At Orange Kitchens we believe that children who are more involved in preparing food are more likely to try out new flavours on their plates, respect their food, respect where the food that they eat comes from and in the process wipe their plates clean. When we teach them “real� cooking we talk about where that dish came from (history & geography & learning about different food habits), we follow a certain method (science and following instructions), we are measuring (maths), we are trying to choose the right ingredients (lessons on nutrition and using fresh produce), we share how our elders would always make it or how each Diwali/Christmas/Eid our parents would eat this as a kid (getting to know their family and their traditions better) and of course each time we cook we encourage them to add their special little touch to it... replace that chive with basil, chocolate chips instead of vanilla, serve it differently (getting creative and adventurous)... now that is quite a lot of learning while putting together just one simple dish. While the kids think we are just here in for some fun! For all this and more, send your kidlets to become a part of the food lessons at Orange Kitchens.

Call +971554193522, drop a line at orangekitchens.blogspot@gmail.com, or visit us at orangekitchens.blogspot.ae















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BOLLYWOOD NUMBERS, TITLES & DIALOGUES Do you remember the Bollywood blockbuster Ek Tha Tiger starring Salman Khan and Katrina Kaif? Well, that was just one of the many movie titles with Ek prefixed to it. Here a few old & new film titles to savour: Ek Thi Daayan, Ek Nazar, Ekk Deewana Tha, Ek Main Aur Ekk Tu, Ek Ajnabee, Ek Anari Do Khiladi, Ek: The Power of One, Ek Alag Mausam and Ek Hasina Thi. Interestingly, Ek has been the starting point for many songs too. Sing along: Ek ladki bheegi bhagi si (Chalti Ka Naam Gaadi,1958), Ek chatur naar karke singar (Padosan, 1968), Ek pyar ka nagma hai ( Shor, 1972), Ek ajnabee haseena se yu mulakat ho gayi (Ajnabee, 1974), Ek se badhkar ek (Ek Se Badhkar Ek, 1976), Ek ladki ko dekha to aisa laga (1942-A Love Story, 1994), Ek din aap yun humko mil jayenge (Yes Boss, 1997) and our favourite Ek, do teen… (Tezaab, 1988). And lest you think that Bollywood’s love for Ek is limited to just titles and songs here are a few dialogues for you to voice. Salman Khan in Wanted: Ek baar jo maine commitment kar di, fir main apne aap ki bhi nahi sunta. Nana Patekar in Yugpurush: Ek machar aadmi ko hijda bana deta hai. Deepika Padukone in Om Shanti Om: Ek chutki sindoor ki keemat tum kya jaano Ramesh Babu?

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DOORDARSHAN’S TAKE ON ONE, MANY & UNITY Who doesn’t remember the lovely melody Ek Chidhiya, Anek Chidiya? The short educational film, Ek Anek Aur Ekta (“One, Many, and Unity”) aired on Doordarshan was a brilliant initiative to educate the children about the importance of unity and team work. Recently, the song featured in the teaser of the 2013 released film, Shuddh Desi Romance. (Don’t miss our special feature on Ek Chidhiya, Anek Chidiya in this edition!)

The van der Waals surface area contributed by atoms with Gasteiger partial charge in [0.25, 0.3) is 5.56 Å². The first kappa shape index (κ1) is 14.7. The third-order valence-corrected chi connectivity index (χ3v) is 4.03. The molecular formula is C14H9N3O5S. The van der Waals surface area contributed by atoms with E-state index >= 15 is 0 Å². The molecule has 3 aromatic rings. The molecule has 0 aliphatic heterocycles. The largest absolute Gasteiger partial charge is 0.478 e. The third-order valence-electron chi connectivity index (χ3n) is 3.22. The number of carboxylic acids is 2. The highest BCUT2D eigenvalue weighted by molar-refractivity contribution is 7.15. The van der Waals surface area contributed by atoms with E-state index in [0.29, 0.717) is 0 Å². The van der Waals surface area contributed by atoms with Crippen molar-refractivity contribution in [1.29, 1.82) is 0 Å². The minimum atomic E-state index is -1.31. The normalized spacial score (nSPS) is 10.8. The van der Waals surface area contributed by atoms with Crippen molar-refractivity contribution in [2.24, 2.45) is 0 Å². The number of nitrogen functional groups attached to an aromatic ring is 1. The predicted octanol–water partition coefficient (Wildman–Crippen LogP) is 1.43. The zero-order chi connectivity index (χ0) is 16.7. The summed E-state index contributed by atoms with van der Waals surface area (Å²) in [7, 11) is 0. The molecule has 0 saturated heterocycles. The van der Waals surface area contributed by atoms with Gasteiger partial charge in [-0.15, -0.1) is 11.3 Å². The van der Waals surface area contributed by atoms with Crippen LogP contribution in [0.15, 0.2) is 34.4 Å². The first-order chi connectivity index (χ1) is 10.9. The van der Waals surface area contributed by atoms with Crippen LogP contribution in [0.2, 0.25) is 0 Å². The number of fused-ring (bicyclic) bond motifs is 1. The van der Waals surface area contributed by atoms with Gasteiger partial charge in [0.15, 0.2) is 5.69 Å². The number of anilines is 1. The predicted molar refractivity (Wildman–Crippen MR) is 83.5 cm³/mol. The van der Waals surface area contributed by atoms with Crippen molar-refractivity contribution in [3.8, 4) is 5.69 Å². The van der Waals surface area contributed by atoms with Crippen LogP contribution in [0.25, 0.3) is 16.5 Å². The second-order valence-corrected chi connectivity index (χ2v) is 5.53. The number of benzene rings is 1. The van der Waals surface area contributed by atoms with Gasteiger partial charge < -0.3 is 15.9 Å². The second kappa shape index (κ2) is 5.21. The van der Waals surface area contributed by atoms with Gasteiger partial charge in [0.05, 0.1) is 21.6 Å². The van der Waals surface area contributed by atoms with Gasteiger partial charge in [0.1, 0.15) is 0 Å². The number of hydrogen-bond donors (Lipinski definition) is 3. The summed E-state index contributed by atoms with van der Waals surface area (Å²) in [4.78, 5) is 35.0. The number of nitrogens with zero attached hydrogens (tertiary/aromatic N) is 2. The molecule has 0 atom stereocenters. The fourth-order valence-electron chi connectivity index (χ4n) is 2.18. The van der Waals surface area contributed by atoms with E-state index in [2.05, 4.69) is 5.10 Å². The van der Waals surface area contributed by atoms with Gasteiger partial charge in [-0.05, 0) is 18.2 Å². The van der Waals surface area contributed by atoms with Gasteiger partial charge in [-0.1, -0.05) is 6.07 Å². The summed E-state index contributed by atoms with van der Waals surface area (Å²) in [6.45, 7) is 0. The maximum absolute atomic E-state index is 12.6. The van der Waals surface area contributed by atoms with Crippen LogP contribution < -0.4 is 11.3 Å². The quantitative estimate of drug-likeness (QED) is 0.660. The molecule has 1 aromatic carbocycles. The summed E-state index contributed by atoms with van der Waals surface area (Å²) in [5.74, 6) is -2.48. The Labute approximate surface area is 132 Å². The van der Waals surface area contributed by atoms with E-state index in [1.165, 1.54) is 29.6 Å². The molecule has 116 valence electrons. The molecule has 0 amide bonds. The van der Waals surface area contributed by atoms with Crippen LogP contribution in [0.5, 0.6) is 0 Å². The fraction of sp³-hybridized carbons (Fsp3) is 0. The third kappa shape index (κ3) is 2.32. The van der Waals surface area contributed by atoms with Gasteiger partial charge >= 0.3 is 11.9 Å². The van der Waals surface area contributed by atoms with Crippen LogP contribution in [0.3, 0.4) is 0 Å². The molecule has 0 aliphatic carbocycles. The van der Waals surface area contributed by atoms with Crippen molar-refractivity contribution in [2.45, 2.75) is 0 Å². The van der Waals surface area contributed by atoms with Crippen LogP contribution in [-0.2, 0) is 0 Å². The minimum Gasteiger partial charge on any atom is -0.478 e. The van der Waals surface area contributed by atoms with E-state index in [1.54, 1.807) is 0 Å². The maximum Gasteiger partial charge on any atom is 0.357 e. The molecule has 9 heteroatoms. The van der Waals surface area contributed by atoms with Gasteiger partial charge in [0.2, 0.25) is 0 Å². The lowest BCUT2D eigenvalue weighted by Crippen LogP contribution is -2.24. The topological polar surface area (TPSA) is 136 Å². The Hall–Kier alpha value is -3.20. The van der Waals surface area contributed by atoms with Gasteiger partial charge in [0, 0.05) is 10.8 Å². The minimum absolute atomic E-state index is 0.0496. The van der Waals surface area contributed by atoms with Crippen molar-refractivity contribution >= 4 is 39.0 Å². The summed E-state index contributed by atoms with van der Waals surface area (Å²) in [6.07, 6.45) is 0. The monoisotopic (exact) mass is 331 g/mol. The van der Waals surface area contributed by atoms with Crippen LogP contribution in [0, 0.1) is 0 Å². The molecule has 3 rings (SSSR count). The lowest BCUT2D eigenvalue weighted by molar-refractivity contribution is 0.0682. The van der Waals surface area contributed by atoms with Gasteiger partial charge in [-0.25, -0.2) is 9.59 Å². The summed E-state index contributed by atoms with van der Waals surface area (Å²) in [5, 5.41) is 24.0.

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ON THE SMALL SCREEN Talk of Bollywood and the world of television can never be far behind. The golden Ek has charmed telly viewers with soaps like Ek Boond Ishq (Life OK), Ek Veer Ki Ardaas...Veera (Star Plus), Ek Ghar Banaunga (Star Plus), Ek Hazaaron Mein Meri Behna Hain (Star Plus), Ek Mutthi Aasman (Zee TV), Ek Haseena Thi (Star Plus), Ek Doosre Se Karte Hain Pyaar Hum (Star Plus) and more.

IN CONVERSATION The usage of Ek never fails to make our language more vibrant. Here are a few popular proverbs painted in the colour of Ek: Ek teer do nishane (To achieve two things with one means), Ek aur ek gyarah (to depict strength in unity), Ek hath se tali nahi bajti (it takes two to quarrel), Ek myan me do talware rah nahi sakti (one man cannot serve two masters / two of a trade seldom agree), Ek anar sau bimar (the want for the same thing by many), Ek hi thali ke chatte batte (belonging to the same group/similar attributes), Ek gandi machli sare talab ko ganda kar deti hain (one bad person could turn those around him bad too), etc.

EK TONGUE TWISTER Repeat this one! Ek ooncha oont hai, poochh oonchi oont ki, poochh se bhi oonchi kya, peeth oonchi oont ki.

IT’S SACRED Ik Onkar is the symbol that represents the One Supreme Reality and is a central tenet of Sikh religious philosophy. Ik means one or united, On means supreme, ultimate, or highest bhrama (God), and the Atma (Soul) of the entire universe or system, and kãr means without shape or form.